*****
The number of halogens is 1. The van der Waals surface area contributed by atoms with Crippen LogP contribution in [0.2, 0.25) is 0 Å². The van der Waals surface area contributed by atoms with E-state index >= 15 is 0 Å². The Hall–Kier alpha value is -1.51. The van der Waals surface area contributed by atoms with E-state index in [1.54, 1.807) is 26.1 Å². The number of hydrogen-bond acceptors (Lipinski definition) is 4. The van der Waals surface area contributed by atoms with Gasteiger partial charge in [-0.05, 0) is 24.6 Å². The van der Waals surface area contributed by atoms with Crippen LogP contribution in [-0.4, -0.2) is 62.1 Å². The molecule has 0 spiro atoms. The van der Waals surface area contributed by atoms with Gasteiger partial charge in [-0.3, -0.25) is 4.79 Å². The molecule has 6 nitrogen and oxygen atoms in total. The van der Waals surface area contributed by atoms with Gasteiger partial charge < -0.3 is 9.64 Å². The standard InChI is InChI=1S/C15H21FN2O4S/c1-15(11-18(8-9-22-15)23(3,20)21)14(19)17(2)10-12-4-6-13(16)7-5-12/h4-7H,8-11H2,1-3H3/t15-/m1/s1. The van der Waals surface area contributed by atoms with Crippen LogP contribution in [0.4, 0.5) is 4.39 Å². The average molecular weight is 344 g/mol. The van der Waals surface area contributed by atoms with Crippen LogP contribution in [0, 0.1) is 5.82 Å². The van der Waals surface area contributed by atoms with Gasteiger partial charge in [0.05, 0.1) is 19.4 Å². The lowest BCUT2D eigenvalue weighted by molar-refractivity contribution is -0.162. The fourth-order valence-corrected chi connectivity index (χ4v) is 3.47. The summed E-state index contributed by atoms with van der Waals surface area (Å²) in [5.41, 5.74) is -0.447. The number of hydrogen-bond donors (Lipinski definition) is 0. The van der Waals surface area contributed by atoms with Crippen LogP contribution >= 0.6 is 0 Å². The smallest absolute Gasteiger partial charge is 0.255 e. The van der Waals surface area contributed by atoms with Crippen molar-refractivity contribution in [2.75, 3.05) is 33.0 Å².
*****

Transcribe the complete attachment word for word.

The number of halogens is 1. The van der Waals surface area contributed by atoms with Crippen LogP contribution in [0.2, 0.25) is 0 Å². The van der Waals surface area contributed by atoms with E-state index >= 15 is 0 Å². The Hall–Kier alpha value is -1.51. The van der Waals surface area contributed by atoms with E-state index in [1.54, 1.807) is 26.1 Å². The number of hydrogen-bond acceptors (Lipinski definition) is 4. The van der Waals surface area contributed by atoms with Gasteiger partial charge in [-0.05, 0) is 24.6 Å². The van der Waals surface area contributed by atoms with Crippen LogP contribution in [-0.4, -0.2) is 62.1 Å². The molecule has 0 spiro atoms. The van der Waals surface area contributed by atoms with Gasteiger partial charge in [-0.3, -0.25) is 4.79 Å². The molecule has 6 nitrogen and oxygen atoms in total. The van der Waals surface area contributed by atoms with Gasteiger partial charge < -0.3 is 9.64 Å². The standard InChI is InChI=1S/C15H21FN2O4S/c1-15(11-18(8-9-22-15)23(3,20)21)14(19)17(2)10-12-4-6-13(16)7-5-12/h4-7H,8-11H2,1-3H3/t15-/m1/s1. The van der Waals surface area contributed by atoms with Crippen LogP contribution in [0.4, 0.5) is 4.39 Å². The average molecular weight is 344 g/mol. The van der Waals surface area contributed by atoms with Crippen LogP contribution in [0, 0.1) is 5.82 Å². The van der Waals surface area contributed by atoms with Gasteiger partial charge in [0.05, 0.1) is 19.4 Å². The lowest BCUT2D eigenvalue weighted by molar-refractivity contribution is -0.162. The fourth-order valence-corrected chi connectivity index (χ4v) is 3.47. The summed E-state index contributed by atoms with van der Waals surface area (Å²) in [5.41, 5.74) is -0.447. The number of hydrogen-bond donors (Lipinski definition) is 0. The van der Waals surface area contributed by atoms with Crippen LogP contribution >= 0.6 is 0 Å². The smallest absolute Gasteiger partial charge is 0.255 e. The van der Waals surface area contributed by atoms with Crippen molar-refractivity contribution in [2.75, 3.05) is 33.0 Å².